One of the things that has been most interesting about re-reading – is how much my memory has let me down. I suppose that there is a limit to what one can retain of the books read over a twenty-year period. One thing has largely remained constant however – and that is my affection for the books that I chose to re-read this month. I can’t remember when it was I first read Villette – but it was a long time ago – I would guess at around twenty-five years ago. I can remember loving it – and I remembered the setting of the school very well, and Charlotte Bronte’s description of M.Paul Emanuel’s appearance I had also remembered. The rest however remained to be re-discovered as I remembered little of the plot – a mere sense of the ending – and virtually nothing of other important characters.
For me – Villette is a much harder novel than say Jane Eyre – which I have read three times or Shirley, which I have read twice. It is a complex novel of unrequited love – and what it is to be alone in the world. Like Jane Eyre and The Professor it is considered to be a deeply autobiographical work. Many reviews I have seen seem to suggest that Lucy Snowe is a less likeable character than Jane is – I found her perfectly likeable – she is quite real, sometimes outspoken (putting forward those views perhaps that Charlotte herself felt unable to).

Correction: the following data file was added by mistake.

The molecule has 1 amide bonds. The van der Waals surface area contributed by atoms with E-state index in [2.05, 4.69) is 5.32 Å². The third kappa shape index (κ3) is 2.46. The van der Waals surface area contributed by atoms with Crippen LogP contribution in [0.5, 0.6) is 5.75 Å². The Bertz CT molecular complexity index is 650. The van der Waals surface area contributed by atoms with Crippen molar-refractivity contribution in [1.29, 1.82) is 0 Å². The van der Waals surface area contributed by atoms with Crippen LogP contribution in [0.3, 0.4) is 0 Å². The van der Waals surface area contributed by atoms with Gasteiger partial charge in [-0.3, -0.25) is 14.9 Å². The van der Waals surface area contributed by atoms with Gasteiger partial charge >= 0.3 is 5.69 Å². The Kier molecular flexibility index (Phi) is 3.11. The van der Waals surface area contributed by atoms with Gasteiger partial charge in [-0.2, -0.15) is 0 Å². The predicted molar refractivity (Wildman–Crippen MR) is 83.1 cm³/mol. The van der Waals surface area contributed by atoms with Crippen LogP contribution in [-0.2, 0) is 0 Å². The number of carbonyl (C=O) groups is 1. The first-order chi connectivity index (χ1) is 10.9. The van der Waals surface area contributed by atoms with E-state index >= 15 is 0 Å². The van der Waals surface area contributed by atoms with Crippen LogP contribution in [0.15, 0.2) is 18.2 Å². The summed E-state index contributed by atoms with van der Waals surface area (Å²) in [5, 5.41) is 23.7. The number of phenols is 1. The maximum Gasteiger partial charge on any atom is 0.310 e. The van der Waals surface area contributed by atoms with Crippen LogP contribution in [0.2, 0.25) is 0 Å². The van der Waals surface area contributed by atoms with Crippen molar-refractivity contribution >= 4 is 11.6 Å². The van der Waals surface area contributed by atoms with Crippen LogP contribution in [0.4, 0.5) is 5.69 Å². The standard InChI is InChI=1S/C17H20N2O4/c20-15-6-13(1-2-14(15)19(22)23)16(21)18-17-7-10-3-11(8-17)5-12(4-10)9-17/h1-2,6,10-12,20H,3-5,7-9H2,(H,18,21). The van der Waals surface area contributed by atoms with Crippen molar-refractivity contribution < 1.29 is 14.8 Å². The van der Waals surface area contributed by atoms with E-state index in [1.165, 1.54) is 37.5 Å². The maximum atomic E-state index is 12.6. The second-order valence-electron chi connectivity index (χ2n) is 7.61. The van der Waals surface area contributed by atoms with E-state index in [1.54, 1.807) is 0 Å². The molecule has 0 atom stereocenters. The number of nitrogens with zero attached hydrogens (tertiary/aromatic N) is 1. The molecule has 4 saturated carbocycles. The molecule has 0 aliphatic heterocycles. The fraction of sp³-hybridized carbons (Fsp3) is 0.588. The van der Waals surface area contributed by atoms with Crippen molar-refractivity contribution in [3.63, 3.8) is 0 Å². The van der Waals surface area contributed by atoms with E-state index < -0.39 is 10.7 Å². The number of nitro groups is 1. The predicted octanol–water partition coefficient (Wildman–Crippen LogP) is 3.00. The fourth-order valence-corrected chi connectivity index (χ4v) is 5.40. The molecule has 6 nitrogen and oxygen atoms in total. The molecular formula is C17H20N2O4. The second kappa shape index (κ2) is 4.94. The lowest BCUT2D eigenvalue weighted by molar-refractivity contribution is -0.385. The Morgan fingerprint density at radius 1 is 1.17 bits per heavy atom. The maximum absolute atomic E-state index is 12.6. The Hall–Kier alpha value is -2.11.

“No mockery in this world ever sounds to me so hollow as that of being told to cultivate happiness. What does such advice mean? Happiness is not a potato, to be planted in mould, and tilled with manure. Happiness is a glory shining far down upon us out of Heaven. She is a divine dew which the soul, on certain of its summer mornings, feels dropping upon it from the amaranth bloom and golden fruitage of Paradise.”
Lucy is a secretive narrator – she holds things back from the reader – tantalisingly – a good plot device quite suited to this gothic tale.
Lucy Snowe is an orphan who as a child often visited her godmother Mrs Bretton and her son Graham – into their lives during one visit –comes Polly, a precocious six year old doll like child who becomes attached to the 16 year old Graham. Lucy Snowe loses touch with these friends and has to make her way in the world alone. Having worked as a companion for a short time, Lucy leaves England and ends up in Villette (Brussels) where seeking shelter in a girls school – she finds both home and employment. Needless to say Mrs Bretton, Graham and the now grown up Polly come back into her life unexpectedly. Lucy works hard, but her slightly nervous and depressive personality lead her to all kinds of imaginings about the tale of the ghost of a nun, which is said to haunt the school. She is employed by the school’s proprietor, Madame Beck a cruel snooping women who watches Lucy closely. Her relative is a professor of literature – M. Paul Emanuel, with whom Lucy develops a sparky sparring relationship.
I had remembered only part of the ending, and forgotten just how ambiguous it is – which is frustrating in one way – but does allow the reader to put their own spin on it – which is what I did and had remembered I think. I had also forgotten that Villette is a deceptive tome – rather longer than I had remembered. Also it’s a slow read if like me, you don’t read French – and so have to flick to the notes for translations of bits of French speech – (immediately losing my place back on the relevant page,) I had remembered being annoyed by that the last time too. Villette though is worth the hard work it requires – and it certainly shows what an amazing writer Charlotte Bronte was. That, that quiet shy young woman, from that draughty old parsonage in Haworth should have been able to produce such a novel it wonderful to me.